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Floribunda Roses
According to David Austin [David Austin's English Roses, p. 17], Floribundas were the result of crossing Polyanthas with Hybrid Teas by P.T. Poulsen. Poulsen was looking for roses that would thrive in the Scandinavian climate. Floribundas retain much of the hardiness, freedom and continuity of flower of the Polyanthas, but have much larger blooms.

[From The Quest for the Rose, p. 199:] 'Kirsten Poulsen' was originally classed as a Poulsen Rose, but later classified as one of the first Floribundas.

[From Gardening with Roses, by Judith McKeon, p. 32:] Floribunda roses are the result of crossbreeding between polyantha roses and hybrid teas. Compact bushy shrubs produce clusters of showy blooms, many of which resemble small, high-centered hybrid tea blooms, but they also come in a flat antique style and five-petaled or single-flower forms. An excellent landscape rose for borders, beds, and hedging, floribundas were introduced in the 1930s.

[From Roses, by Eleonore Cruse, p. 9:] larger flowers borne on shrubs of the same type as Polyanthas.

[From Gardening with Old Roses, Alan Sinclair writes on p. 58:] Floribunda roses are excellent for companion planting, and with their heritage of the Polyantha behind them, they are almost constantly in flower...

[From Roses For the Television Age, by E.A. Piester, p. 21:] 'Carillon' (1935) or 'World's Fair' (1938) may be credited with establishing the fashion for floribundas.

[From Roses of America, by Stephen Scanniello and Tania Bayard, p. 117:] Floribunda (cluster-flowered) roses are the result of crossing polyanthas and hybrid teas. Much of the original work on floribundas was done by Danish hybridizer D.T. Poulsen, who was attempting to raise roses that would flourish in the harsh winters and short growing seasons of Scandinavia. Poulsen introduced what is considered the first floribunda, 'Rodhatte', in 1912, and his sons Dines and Svend continued his work with this type of rose... At the beginning of the season, prune floribundas back by one-third to outward-facing buds. Clean out the centers, remove dead and cluttered canes, and shape the bushes to even heights in a bed.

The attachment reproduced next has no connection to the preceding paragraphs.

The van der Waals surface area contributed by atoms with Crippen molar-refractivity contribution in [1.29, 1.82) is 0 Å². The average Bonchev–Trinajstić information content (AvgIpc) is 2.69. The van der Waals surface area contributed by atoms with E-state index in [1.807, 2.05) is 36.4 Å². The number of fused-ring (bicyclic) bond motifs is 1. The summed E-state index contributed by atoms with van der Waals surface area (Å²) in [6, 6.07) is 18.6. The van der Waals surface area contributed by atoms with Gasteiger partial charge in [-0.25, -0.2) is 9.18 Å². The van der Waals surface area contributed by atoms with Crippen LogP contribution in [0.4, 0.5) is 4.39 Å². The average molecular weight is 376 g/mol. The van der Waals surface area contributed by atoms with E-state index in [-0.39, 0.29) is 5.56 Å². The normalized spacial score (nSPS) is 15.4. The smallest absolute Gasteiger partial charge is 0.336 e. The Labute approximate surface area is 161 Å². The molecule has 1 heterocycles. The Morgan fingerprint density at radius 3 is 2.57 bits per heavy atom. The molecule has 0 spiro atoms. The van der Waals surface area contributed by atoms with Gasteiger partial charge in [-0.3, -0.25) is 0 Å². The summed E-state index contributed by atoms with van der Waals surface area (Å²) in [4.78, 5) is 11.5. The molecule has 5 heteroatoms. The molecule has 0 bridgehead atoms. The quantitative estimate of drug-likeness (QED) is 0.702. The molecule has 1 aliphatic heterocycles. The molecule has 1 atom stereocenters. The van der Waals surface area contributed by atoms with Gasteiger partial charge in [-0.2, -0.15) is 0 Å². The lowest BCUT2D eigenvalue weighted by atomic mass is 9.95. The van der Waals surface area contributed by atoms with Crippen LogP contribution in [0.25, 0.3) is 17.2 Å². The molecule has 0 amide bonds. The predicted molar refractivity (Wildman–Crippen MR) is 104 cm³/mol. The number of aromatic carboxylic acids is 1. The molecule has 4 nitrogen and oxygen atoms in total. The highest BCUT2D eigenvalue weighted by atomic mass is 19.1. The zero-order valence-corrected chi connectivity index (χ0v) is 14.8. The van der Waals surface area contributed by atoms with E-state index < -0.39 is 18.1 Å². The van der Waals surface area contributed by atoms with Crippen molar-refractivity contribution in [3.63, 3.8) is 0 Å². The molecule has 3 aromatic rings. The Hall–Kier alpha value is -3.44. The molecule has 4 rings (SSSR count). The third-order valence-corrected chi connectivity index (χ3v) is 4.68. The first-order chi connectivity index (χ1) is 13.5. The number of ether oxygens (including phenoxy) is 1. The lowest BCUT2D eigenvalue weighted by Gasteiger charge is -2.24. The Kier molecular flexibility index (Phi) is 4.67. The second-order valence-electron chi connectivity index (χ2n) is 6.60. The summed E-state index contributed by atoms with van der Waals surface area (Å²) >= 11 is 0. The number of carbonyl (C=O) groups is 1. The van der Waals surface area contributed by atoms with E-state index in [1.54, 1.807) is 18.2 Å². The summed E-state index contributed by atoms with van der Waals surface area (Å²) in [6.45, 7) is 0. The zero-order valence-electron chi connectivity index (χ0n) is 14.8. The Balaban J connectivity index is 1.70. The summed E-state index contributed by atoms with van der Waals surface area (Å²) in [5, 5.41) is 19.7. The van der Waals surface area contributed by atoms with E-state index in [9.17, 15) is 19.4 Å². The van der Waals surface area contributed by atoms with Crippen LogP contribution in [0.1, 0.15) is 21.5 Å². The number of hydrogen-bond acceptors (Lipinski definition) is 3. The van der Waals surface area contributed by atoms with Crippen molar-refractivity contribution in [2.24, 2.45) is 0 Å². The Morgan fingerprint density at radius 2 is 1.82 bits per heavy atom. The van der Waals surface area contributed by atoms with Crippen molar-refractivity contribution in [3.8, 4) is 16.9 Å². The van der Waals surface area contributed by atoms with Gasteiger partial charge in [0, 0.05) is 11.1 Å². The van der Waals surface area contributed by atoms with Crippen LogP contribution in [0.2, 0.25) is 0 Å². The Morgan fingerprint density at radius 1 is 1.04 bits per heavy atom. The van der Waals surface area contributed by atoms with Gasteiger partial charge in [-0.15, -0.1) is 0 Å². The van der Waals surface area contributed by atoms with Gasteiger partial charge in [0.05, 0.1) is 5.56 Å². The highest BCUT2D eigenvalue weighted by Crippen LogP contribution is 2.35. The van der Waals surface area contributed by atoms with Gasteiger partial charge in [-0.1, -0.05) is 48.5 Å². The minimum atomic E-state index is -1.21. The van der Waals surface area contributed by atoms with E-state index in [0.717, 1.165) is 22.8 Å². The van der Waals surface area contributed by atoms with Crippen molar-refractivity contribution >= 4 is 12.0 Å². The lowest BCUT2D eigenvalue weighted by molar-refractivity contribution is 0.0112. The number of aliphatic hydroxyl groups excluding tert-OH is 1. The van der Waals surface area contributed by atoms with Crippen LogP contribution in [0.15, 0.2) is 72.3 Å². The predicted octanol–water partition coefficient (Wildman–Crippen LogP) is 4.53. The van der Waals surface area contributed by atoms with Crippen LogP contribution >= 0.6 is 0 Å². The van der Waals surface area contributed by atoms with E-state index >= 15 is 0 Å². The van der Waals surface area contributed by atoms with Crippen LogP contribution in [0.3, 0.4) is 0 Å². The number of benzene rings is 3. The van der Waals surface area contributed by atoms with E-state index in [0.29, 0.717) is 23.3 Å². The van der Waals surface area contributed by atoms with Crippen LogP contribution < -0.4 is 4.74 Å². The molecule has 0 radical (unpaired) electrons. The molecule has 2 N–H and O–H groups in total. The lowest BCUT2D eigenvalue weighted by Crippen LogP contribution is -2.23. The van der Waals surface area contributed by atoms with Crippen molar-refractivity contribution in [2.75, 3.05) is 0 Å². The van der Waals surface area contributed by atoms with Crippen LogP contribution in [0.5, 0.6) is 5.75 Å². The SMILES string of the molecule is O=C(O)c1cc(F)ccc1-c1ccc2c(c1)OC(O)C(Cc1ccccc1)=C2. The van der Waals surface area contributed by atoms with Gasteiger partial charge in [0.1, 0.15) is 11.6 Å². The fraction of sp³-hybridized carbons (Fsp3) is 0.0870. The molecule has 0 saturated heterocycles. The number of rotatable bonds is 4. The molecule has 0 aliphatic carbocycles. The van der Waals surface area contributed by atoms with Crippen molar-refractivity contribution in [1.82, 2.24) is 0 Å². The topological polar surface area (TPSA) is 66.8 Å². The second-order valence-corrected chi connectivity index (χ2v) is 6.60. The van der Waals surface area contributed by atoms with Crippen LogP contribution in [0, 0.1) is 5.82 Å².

[From Operation Roses, by Geoffrey G. Whitney, pp. 7-8:] For quantity of bloom and a blaze of color, throughout the season, they have no equals. Their hardiness and disease resistance is excellent and the color-range is wide and lovely!... most varieties lack fragrance...

[From Beautiful American Rose Gardens, by Mary Tonetti Dorra, p. 10:] Floribunda, for example, introduced as the "Hybrid Polyantha" in 1911 in Denamrk, grew taller and produced larger flowers and foliage than its parent.

[From Every Spray is a Lovely Bouquet, by Kitty Belendez, p. 13-14:] The single-petalled floribundas are usually the earliest to bloom in the spring, and they tend to recycle fairly quickly. For me, 'Playboy' is the first floribunda to bloom... The many-petalled floribundas take quite a bit longer to produce their sprays and will have their first bloom cycle even after most of the hybrid teas have finished their cycle... The biggest and best sprays are usually produced in the spring...

[From Value for Money, by Lt. Col. Ken Grapes, p. 114:] Of all the Floribunda roses perhaps the most famous is 'Iceberg' bred by Reimer Kordes and introduced in 1958.

[From A Year of Roses, by Stephen Scanniello, p. 41:] 'Smiles', a cluster flowered pink rose, was introduced as the first official floribunda in 1939.

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